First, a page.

Marston may be most remembered, however, for her April 2012 response to learning she had cancer.
“Frightened, confused, hurting”
“Lying on a cold table in an unfamiliar place and undergoing a core biopsy was probably one of the most traumatic events of my life,” Marston blogged.
“I was frightened, confused, hurting and, yes, I cried – but not just for myself. As I lay there, experiencing a needle digging around inside me and having small pieces of flesh cut from my body, I thought about the animals in laboratories who are subjected to similar experiences. Of course, I had been given some analgesic, the process was explained to me, and ultimately it was for my own benefit. Not so the case for lab animals.
“At the age of 44, having lived a healthy vegan lifestyle, and not inheriting any history of breast cancer in my family, I never suspected that I would be a victim of this insidious disease,” Marston acknowledged.
“Then again, I’m not invincible and so there’s no reason why I should be exempt.
“Would I need to compromise my core values?”
“Considering the passion I have for my work,” Marston admitted, “one of the main dilemmas I now faced was my ingrained opposition to animal experiments. Did my treatment – if I was to accept it – now mean that I would need to compromise my core values? Would it be hypocritical to expose my body to drugs that I knew involved animal testing at some stage before they came onto the market? Or in fact would I be of better use to refuse such a treatment?
“At Humane Research Australia,” Marston observed, “we have found that when we discuss this subject with researchers, or with parents of children born with genetic defects or terminal cancer, every ethical argument is cast aside. Animal experiments are then considered a ‘necessary evil’.
“For this reason, Humane Research Australia has always based its opposition to animal experiments on scientific grounds. We maintain that medical progress is best made when research is species-specific and not led astray by data extrapolated from a different species.
“Easy to cast logic aside”
Yet, Marston admitted, “when someone is personally affected by serious illness, it can be easy to cast such logic aside and hang on to any hope of survival – even (in some cases) at the expense of animals.”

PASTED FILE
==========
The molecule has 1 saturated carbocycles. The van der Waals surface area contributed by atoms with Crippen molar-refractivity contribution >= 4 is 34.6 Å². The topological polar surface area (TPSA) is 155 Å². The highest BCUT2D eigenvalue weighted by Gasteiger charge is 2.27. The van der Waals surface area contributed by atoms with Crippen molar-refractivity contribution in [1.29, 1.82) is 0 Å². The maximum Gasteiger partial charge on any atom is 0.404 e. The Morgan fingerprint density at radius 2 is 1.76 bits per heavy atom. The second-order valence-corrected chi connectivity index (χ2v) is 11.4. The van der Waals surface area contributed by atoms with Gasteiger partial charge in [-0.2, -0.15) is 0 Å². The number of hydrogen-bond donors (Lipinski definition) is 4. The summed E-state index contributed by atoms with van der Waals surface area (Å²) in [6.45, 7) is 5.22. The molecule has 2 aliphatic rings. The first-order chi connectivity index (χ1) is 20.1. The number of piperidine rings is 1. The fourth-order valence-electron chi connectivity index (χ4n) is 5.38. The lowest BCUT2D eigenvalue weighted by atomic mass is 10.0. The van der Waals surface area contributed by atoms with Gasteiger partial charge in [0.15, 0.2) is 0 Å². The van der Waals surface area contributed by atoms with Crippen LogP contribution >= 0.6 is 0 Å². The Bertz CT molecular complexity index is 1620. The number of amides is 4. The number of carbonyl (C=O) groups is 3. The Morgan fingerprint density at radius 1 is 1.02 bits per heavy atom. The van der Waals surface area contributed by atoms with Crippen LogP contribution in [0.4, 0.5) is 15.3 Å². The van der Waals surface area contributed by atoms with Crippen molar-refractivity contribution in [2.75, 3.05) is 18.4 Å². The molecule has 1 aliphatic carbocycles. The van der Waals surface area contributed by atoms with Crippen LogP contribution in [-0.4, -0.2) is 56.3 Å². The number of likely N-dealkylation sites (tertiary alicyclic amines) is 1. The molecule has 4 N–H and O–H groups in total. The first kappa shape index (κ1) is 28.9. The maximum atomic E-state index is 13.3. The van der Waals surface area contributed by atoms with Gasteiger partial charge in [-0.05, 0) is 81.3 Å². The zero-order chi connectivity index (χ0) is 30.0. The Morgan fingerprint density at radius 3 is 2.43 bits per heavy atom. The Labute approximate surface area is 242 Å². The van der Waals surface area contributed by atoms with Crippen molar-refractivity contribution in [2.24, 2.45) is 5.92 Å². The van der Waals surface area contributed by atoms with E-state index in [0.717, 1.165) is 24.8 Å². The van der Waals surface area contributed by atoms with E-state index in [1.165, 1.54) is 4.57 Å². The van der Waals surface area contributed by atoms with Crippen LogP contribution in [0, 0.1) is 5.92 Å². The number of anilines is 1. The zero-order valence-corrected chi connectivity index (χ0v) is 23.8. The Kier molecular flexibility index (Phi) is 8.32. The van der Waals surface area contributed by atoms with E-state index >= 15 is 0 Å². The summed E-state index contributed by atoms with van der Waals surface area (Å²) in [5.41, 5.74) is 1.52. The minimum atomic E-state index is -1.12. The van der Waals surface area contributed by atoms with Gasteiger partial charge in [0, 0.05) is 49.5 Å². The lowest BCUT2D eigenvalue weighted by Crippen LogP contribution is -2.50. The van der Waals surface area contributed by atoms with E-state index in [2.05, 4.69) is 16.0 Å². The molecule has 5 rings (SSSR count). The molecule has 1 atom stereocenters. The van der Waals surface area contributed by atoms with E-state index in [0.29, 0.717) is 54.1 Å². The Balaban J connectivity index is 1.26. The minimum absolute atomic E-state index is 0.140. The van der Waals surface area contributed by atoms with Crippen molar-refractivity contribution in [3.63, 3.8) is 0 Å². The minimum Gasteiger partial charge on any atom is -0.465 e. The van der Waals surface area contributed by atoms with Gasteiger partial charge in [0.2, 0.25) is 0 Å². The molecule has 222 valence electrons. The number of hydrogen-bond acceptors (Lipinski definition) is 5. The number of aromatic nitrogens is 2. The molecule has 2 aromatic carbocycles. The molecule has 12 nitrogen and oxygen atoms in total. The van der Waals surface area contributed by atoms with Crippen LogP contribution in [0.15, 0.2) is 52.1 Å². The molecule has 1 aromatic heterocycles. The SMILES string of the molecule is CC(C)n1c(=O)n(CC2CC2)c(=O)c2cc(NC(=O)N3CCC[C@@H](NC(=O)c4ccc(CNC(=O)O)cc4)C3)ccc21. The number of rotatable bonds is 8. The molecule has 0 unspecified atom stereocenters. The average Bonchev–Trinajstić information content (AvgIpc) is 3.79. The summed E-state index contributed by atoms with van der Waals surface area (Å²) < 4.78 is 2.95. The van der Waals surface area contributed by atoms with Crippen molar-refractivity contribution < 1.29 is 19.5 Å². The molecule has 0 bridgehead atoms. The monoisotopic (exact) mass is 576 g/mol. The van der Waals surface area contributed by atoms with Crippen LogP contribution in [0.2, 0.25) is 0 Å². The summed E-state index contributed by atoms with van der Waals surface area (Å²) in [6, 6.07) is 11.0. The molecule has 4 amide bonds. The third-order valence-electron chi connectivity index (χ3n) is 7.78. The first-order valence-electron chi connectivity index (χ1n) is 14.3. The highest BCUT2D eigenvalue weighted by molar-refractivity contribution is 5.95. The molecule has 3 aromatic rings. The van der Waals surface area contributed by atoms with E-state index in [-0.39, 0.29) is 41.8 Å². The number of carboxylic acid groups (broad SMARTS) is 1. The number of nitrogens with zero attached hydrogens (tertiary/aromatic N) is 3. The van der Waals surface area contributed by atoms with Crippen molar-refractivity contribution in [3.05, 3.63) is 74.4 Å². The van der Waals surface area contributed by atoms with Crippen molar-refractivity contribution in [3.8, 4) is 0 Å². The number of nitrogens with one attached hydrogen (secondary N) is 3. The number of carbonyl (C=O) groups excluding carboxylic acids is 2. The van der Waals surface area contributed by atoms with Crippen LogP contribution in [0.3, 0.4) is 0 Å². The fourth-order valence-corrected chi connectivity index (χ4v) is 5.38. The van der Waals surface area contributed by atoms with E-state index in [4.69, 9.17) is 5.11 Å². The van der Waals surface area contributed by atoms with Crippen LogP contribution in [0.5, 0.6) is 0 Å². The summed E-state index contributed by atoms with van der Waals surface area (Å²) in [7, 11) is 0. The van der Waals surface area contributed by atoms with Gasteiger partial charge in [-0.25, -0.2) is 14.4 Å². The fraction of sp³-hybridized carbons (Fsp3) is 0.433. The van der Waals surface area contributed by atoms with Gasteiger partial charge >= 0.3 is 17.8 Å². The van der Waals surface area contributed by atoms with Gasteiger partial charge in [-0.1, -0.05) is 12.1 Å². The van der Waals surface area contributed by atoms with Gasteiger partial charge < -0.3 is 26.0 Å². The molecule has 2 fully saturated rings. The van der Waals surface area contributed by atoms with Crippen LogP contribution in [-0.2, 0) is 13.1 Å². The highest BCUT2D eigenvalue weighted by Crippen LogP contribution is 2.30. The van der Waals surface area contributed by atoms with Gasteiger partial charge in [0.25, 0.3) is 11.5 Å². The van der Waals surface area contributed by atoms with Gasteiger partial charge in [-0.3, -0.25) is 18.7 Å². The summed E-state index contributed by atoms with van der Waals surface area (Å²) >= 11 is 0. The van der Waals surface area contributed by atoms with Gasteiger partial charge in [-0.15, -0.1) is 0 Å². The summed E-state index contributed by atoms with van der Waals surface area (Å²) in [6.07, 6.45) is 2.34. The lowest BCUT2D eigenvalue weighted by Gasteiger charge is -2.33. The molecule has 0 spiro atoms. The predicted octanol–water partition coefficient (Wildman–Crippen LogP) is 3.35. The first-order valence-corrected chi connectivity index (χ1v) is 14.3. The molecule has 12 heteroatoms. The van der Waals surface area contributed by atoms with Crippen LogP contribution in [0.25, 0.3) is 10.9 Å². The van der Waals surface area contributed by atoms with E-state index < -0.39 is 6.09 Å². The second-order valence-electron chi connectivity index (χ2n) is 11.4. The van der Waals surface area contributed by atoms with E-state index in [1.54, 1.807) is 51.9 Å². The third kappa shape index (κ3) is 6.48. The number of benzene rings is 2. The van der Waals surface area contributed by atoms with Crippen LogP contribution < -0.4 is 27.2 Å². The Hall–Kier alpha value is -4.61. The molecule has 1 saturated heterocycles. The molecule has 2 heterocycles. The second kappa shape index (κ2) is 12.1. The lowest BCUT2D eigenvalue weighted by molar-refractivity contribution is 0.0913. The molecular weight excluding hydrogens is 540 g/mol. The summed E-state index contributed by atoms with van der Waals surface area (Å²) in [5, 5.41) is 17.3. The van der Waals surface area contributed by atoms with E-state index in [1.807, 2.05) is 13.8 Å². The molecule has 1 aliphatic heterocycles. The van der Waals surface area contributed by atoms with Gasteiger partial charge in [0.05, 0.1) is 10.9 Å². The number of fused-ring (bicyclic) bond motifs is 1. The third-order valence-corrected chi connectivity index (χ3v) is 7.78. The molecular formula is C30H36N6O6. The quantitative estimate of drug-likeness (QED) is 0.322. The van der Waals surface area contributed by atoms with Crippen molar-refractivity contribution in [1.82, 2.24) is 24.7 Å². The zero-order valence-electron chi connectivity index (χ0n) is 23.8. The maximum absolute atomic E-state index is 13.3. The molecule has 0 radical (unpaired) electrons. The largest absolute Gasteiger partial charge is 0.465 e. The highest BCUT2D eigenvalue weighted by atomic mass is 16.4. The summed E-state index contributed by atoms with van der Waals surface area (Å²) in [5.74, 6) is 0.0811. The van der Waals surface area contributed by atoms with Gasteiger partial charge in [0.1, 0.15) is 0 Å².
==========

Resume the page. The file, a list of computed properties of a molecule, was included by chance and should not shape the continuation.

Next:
Marston, following diagnosis and surgery, investigated possible further courses of treatment.
She learned that “each of the drugs that I was to be given were discovered more than forty years ago – almost before I was born. This didn’t make sense.
“Haven’t we all seen countless news headlines over the past few decades heralding cures of cancer (all based on animal trials)? Where was that miracle cure now that I needed it? And what have all the millions of animal lives lost and billions of dollars pumped into cancer research in the interim achieved?
“After many days and nights considering my choices,” Marston wrote, “I eventually elected to proceed with the conventional course of treatment.
“More opposed to animal research than I ever thought possible”
“Now that I am personally affected by cancer I can confirm that my position on animal experimentation has indeed changed,” Marston added, “I am more opposed to animal research than I ever thought possible.
“But does that mean that we just use humans as the new ‘guinea pigs’? Ultimately we are anyway, given that results of animal testing are inconclusive.
“And no,” Marston finished, “I’m certainly not pinning my hopes on a miracle cure discovered from animal experiments because I know that will never happen.”
The Liberty Foundation delivered the memorial that Marston probably might have most appreciated, rehoming in her name 31 guinea pigs obtained “from a research establishment” in Sydney “to a sanctuary where they will be cared for and adopted out to loving homes in the community.”